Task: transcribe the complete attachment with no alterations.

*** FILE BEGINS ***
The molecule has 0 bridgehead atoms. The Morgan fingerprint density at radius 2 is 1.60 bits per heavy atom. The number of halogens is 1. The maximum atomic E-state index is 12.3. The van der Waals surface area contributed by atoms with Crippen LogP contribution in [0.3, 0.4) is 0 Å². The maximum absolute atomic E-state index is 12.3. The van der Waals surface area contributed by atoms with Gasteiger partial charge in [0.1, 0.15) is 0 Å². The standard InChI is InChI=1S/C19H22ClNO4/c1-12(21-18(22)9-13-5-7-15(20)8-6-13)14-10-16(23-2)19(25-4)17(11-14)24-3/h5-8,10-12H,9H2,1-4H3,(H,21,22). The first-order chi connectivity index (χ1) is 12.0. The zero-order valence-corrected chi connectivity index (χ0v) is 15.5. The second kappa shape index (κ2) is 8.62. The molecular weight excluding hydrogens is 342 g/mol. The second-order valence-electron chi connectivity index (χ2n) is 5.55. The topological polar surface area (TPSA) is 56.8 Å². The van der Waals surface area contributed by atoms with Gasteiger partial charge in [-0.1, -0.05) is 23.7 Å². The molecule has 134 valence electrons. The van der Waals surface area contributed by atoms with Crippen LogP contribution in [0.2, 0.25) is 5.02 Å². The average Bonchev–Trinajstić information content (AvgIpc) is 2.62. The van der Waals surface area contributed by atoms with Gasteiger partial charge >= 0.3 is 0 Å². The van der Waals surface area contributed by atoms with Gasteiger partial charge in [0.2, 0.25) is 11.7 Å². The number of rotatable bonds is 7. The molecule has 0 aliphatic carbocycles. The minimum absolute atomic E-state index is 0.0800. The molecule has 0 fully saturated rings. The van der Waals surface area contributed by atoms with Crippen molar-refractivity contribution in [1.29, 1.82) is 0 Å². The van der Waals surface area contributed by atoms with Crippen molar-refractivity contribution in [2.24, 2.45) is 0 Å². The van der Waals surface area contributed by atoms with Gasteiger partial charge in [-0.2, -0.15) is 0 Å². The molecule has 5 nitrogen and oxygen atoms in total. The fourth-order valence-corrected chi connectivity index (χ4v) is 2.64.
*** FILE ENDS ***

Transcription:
The molecule has 0 bridgehead atoms. The Morgan fingerprint density at radius 2 is 1.60 bits per heavy atom. The number of halogens is 1. The maximum atomic E-state index is 12.3. The van der Waals surface area contributed by atoms with Crippen LogP contribution in [0.3, 0.4) is 0 Å². The maximum absolute atomic E-state index is 12.3. The van der Waals surface area contributed by atoms with Gasteiger partial charge in [0.1, 0.15) is 0 Å². The standard InChI is InChI=1S/C19H22ClNO4/c1-12(21-18(22)9-13-5-7-15(20)8-6-13)14-10-16(23-2)19(25-4)17(11-14)24-3/h5-8,10-12H,9H2,1-4H3,(H,21,22). The first-order chi connectivity index (χ1) is 12.0. The zero-order valence-corrected chi connectivity index (χ0v) is 15.5. The second kappa shape index (κ2) is 8.62. The molecular weight excluding hydrogens is 342 g/mol. The second-order valence-electron chi connectivity index (χ2n) is 5.55. The topological polar surface area (TPSA) is 56.8 Å². The van der Waals surface area contributed by atoms with Gasteiger partial charge in [-0.1, -0.05) is 23.7 Å². The molecule has 134 valence electrons. The van der Waals surface area contributed by atoms with Crippen LogP contribution in [0.2, 0.25) is 5.02 Å². The average Bonchev–Trinajstić information content (AvgIpc) is 2.62. The van der Waals surface area contributed by atoms with Gasteiger partial charge >= 0.3 is 0 Å². The van der Waals surface area contributed by atoms with Gasteiger partial charge in [0.2, 0.25) is 11.7 Å². The number of rotatable bonds is 7. The molecule has 0 aliphatic carbocycles. The minimum absolute atomic E-state index is 0.0800. The molecule has 0 fully saturated rings. The van der Waals surface area contributed by atoms with Crippen molar-refractivity contribution in [1.29, 1.82) is 0 Å². The van der Waals surface area contributed by atoms with Crippen molar-refractivity contribution in [2.24, 2.45) is 0 Å². The van der Waals surface area contributed by atoms with Gasteiger partial charge in [-0.2, -0.15) is 0 Å². The molecule has 5 nitrogen and oxygen atoms in total. The fourth-order valence-corrected chi connectivity index (χ4v) is 2.64.